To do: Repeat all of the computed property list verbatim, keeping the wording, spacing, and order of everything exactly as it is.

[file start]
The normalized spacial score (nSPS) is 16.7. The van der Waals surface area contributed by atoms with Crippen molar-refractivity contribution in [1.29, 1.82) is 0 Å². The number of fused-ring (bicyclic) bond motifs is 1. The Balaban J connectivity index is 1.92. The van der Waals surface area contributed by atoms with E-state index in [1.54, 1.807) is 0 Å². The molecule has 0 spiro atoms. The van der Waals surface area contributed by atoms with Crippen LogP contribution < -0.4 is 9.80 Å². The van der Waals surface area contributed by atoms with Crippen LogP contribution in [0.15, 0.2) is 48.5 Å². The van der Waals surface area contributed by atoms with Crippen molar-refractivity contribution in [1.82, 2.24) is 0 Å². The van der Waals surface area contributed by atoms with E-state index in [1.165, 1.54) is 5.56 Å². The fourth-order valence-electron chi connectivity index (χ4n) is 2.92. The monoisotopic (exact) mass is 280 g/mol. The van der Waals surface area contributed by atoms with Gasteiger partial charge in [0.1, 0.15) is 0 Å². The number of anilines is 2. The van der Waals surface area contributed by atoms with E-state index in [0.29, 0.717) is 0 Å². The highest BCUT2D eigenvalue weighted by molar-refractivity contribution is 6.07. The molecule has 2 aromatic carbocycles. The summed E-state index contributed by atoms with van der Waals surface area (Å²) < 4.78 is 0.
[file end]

The normalized spacial score (nSPS) is 16.7. The van der Waals surface area contributed by atoms with Crippen molar-refractivity contribution in [1.29, 1.82) is 0 Å². The number of fused-ring (bicyclic) bond motifs is 1. The Balaban J connectivity index is 1.92. The van der Waals surface area contributed by atoms with E-state index in [1.54, 1.807) is 0 Å². The molecule has 0 spiro atoms. The van der Waals surface area contributed by atoms with Crippen LogP contribution < -0.4 is 9.80 Å². The van der Waals surface area contributed by atoms with Crippen LogP contribution in [0.15, 0.2) is 48.5 Å². The van der Waals surface area contributed by atoms with Crippen molar-refractivity contribution in [1.82, 2.24) is 0 Å². The van der Waals surface area contributed by atoms with E-state index in [1.165, 1.54) is 5.56 Å². The fourth-order valence-electron chi connectivity index (χ4n) is 2.92. The monoisotopic (exact) mass is 280 g/mol. The van der Waals surface area contributed by atoms with Gasteiger partial charge in [0.1, 0.15) is 0 Å². The number of anilines is 2. The van der Waals surface area contributed by atoms with E-state index in [0.29, 0.717) is 0 Å². The highest BCUT2D eigenvalue weighted by molar-refractivity contribution is 6.07. The molecule has 2 aromatic carbocycles. The summed E-state index contributed by atoms with van der Waals surface area (Å²) < 4.78 is 0.